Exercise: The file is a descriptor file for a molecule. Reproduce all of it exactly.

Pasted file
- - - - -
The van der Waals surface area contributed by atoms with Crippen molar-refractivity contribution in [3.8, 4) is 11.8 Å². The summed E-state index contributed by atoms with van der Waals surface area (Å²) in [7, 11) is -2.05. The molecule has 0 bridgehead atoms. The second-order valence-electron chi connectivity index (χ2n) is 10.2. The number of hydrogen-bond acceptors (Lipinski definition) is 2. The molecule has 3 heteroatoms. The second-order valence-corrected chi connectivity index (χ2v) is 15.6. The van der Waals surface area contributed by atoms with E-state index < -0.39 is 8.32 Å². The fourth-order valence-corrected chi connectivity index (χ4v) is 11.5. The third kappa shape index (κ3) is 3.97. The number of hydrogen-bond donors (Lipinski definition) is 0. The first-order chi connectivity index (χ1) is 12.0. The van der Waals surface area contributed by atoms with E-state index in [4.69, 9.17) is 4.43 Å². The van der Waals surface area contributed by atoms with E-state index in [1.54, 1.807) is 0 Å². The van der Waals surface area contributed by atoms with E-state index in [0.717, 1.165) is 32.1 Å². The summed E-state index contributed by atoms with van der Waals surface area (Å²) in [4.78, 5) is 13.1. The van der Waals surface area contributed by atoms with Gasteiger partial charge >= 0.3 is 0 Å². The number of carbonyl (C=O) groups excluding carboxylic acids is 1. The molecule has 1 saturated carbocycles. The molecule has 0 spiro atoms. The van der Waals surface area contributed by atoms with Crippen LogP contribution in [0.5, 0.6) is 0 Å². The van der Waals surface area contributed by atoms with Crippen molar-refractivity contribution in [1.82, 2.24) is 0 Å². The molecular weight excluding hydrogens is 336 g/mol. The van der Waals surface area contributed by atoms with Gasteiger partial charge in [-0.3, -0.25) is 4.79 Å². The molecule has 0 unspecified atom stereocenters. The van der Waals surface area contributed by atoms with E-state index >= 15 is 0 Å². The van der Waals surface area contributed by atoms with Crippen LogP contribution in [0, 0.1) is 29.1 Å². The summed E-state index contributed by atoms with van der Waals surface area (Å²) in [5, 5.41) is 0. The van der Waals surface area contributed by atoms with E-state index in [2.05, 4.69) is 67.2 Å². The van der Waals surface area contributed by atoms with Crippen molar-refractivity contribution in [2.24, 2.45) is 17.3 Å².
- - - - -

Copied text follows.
The van der Waals surface area contributed by atoms with Crippen molar-refractivity contribution in [3.8, 4) is 11.8 Å². The summed E-state index contributed by atoms with van der Waals surface area (Å²) in [7, 11) is -2.05. The molecule has 0 bridgehead atoms. The second-order valence-electron chi connectivity index (χ2n) is 10.2. The number of hydrogen-bond acceptors (Lipinski definition) is 2. The molecule has 3 heteroatoms. The second-order valence-corrected chi connectivity index (χ2v) is 15.6. The van der Waals surface area contributed by atoms with E-state index < -0.39 is 8.32 Å². The fourth-order valence-corrected chi connectivity index (χ4v) is 11.5. The third kappa shape index (κ3) is 3.97. The number of hydrogen-bond donors (Lipinski definition) is 0. The first-order chi connectivity index (χ1) is 12.0. The van der Waals surface area contributed by atoms with E-state index in [4.69, 9.17) is 4.43 Å². The van der Waals surface area contributed by atoms with E-state index in [1.54, 1.807) is 0 Å². The van der Waals surface area contributed by atoms with E-state index in [0.717, 1.165) is 32.1 Å². The summed E-state index contributed by atoms with van der Waals surface area (Å²) in [4.78, 5) is 13.1. The van der Waals surface area contributed by atoms with Gasteiger partial charge >= 0.3 is 0 Å². The number of carbonyl (C=O) groups excluding carboxylic acids is 1. The molecule has 1 saturated carbocycles. The molecule has 0 spiro atoms. The van der Waals surface area contributed by atoms with Crippen LogP contribution in [0.5, 0.6) is 0 Å². The van der Waals surface area contributed by atoms with Crippen molar-refractivity contribution in [1.82, 2.24) is 0 Å². The molecular weight excluding hydrogens is 336 g/mol. The van der Waals surface area contributed by atoms with Gasteiger partial charge in [-0.3, -0.25) is 4.79 Å². The molecule has 0 unspecified atom stereocenters. The van der Waals surface area contributed by atoms with E-state index >= 15 is 0 Å². The van der Waals surface area contributed by atoms with Crippen LogP contribution in [0, 0.1) is 29.1 Å². The summed E-state index contributed by atoms with van der Waals surface area (Å²) in [5, 5.41) is 0. The van der Waals surface area contributed by atoms with E-state index in [2.05, 4.69) is 67.2 Å². The van der Waals surface area contributed by atoms with Crippen molar-refractivity contribution in [2.24, 2.45) is 17.3 Å².